FDA almost always sets the agenda and prepares the questions for each meeting. Anyone, however, may ask that a specific drug issue be brought before the appropriate committee. When a committee itself asks to review a matter within its purview, this is granted whenever possible.
Types of Advice
FDA may especially want a committee's opinion about a new drug, a major new indication for an already approved drug, or a special regulatory requirement being considered, such as a boxed warning in a drug's labeling.
The committees may advise FDA on necessary labeling information, and help with guidelines for developing particular kinds of drugs, such as those for anesthesia, heartbeat irregularities, and cancer.
They also may address such questions as whether a proposed study for an experimental drug should be conducted and whether the safety and effectiveness information submitted for a new drug is adequate for marketing approval.
For instance, Cognex (tacrine), the first drug approved to treat Alzheimer's disease, was the subject of several meetings of the Peripheral and Central Nervous System Drugs Advisory Committee during its clinical testing.
When the committee first met to consider Warner-Lambert Co.'s application for Cognex, in March 1991, it concluded that available evidence did not support approval.
On the basis of additional data submitted in July, the committee still recommended against approval, but advised that studies be conducted with a higher dose, over a longer time. The committee also recommended a Treatment IND (investigational new drug)--an FDA procedure for promising drugs for serious diseases that provides for wider use than is usual during the preapproval stage, provided no satisfactory approved treatment exists and patients won't be exposed to unreasonable risk.
FDA granted the Treatment IND in December 1991, after finding the drug appeared to slightly improve mental function in some patients at low doses and might be more effective at larger doses.
The Treatment IND, begun in February 1992 and involving more than 7,400 patients, showed that Cognex provided a small but clinically meaningful benefit for some patients with mild-to-moderate Alzheimer's disease. Meeting again in March 1993, the committee recommended approval of the marketing application. FDA approved Cognex in September, after reviewing the additional information from studies.
FDA's advisory committees may also consider reports of adverse reactions to an already marketed drug. If there are severe reactions or deaths and it's not clear what's going on, the agency might call a special meeting.
Typical questions include:
- Should the dosage schedule be changed?
- Should certain groups of patients receiving the drug not be getting it?
- Should the contraindications (situations when the drug should not be used) be changed?
- Are the reactions to the drug also seen with other drugs in its class?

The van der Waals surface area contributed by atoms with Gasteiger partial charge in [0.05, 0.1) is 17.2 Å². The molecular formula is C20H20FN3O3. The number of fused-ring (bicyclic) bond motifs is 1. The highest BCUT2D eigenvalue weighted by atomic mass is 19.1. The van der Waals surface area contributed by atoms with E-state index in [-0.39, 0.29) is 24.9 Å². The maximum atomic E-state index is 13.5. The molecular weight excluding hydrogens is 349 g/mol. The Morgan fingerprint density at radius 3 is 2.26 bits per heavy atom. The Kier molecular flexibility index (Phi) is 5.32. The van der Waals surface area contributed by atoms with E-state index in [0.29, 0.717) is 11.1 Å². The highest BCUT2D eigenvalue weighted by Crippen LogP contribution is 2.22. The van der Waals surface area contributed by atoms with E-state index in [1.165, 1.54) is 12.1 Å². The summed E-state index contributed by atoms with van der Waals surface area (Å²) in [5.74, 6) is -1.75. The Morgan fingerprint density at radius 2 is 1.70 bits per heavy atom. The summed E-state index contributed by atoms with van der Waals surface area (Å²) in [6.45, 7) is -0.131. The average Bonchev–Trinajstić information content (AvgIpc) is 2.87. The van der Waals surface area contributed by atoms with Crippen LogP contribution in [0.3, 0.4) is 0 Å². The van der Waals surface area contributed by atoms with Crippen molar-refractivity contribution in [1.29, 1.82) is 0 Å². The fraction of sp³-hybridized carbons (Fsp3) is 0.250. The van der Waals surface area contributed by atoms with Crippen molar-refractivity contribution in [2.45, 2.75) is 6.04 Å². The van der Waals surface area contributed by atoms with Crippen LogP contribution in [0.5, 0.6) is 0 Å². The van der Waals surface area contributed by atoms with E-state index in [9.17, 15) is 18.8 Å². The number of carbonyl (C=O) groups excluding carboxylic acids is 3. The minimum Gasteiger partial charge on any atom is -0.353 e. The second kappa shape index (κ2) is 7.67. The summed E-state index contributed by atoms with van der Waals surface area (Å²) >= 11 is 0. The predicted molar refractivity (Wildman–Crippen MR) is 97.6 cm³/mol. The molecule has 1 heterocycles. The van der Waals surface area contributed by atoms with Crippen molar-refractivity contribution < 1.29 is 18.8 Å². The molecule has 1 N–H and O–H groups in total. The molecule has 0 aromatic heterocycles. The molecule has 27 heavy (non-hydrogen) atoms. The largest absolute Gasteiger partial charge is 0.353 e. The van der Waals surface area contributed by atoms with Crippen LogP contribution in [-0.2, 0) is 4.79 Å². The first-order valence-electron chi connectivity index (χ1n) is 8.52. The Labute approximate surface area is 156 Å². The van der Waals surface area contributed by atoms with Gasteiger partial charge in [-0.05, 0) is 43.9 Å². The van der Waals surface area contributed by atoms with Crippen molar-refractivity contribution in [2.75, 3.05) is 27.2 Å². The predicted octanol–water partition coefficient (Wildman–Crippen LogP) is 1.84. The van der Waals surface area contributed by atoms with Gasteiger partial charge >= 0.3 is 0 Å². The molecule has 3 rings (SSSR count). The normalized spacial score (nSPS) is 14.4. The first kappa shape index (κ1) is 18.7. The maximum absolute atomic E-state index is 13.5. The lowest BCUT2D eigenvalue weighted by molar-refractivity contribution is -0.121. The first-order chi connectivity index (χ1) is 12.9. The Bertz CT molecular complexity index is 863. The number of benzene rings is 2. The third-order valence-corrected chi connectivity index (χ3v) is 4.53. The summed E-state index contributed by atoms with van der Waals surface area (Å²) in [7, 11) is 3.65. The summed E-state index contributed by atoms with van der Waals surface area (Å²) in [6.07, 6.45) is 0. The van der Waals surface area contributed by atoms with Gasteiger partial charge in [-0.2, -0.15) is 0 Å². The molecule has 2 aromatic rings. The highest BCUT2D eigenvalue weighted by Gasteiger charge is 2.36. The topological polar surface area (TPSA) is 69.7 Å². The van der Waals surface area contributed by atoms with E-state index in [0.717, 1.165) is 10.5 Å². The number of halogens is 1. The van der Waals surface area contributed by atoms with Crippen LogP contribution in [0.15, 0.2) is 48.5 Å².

FDA received some 50 reports of serious reactions, including three deaths, to Omniflox (temafloxacin) in the first three months of marketing. A fluoroquinolone--one of a newer class of anti-infective drugs--Omniflox had been approved in January 1992.
Side effects included dangerously low blood sugar levels in elderly patients, anemia due to excessive destruction of red blood cells, kidney failure, blood-clotting problems, and abnormal liver function. The manufacturer voluntarily withdrew the drug.
FDA then asked its Anti-Infective Drugs Advisory Committee to discuss the problem and consider implications for quinolones in development.
Over-the-counter drugs, too, benefit from advisory committee deliberation. From 1972 to 1981, at FDA's request, 16 special panels evaluated the effectiveness and safety of all classes of OTC drugs then on the market.
During hearings before the Advisory Review Panel on OTC Miscellaneous External Drug Products in 1980, New Jersey pharmacist Carmine Varano cited disastrous incidents involving camphorated oil: A 2-year-old died after exposure to camphorated oil on the chest for nearly 80 hours, a 15-month-old became confused and had seizures after crawling through spilled spirits of camphor, and an infant nearly died after camphor ointment was rubbed on its chest. Varano reported he had data from a Detroit hospital about 26 camphorated oil poisonings between 1975 and early 1979. FDA accepted the panel's advice to put camphorated oil in its place--off the U.S. market.
Those OTC panels completed their review tasks and have been disbanded. OTC issues are now brought to the agency's Nonprescription Drugs Advisory Committee, which includes a voting consumer-nominated representative and a non-voting industry representative. On a given issue, the committee will ordinarily meet jointly with another committee with special expertise in that issue.
There have been a few instances in which FDA has not followed a committee's recommendations.
Treacy cites the Rx-to-OTC switch last January of the pain reliever naproxen sodium, previously sold only by prescription under the trade name Anaprox and now also over-the-counter as Aleve.
In June 1993, the combined arthritis and nonprescription committees voted 7 to 4 against the switch.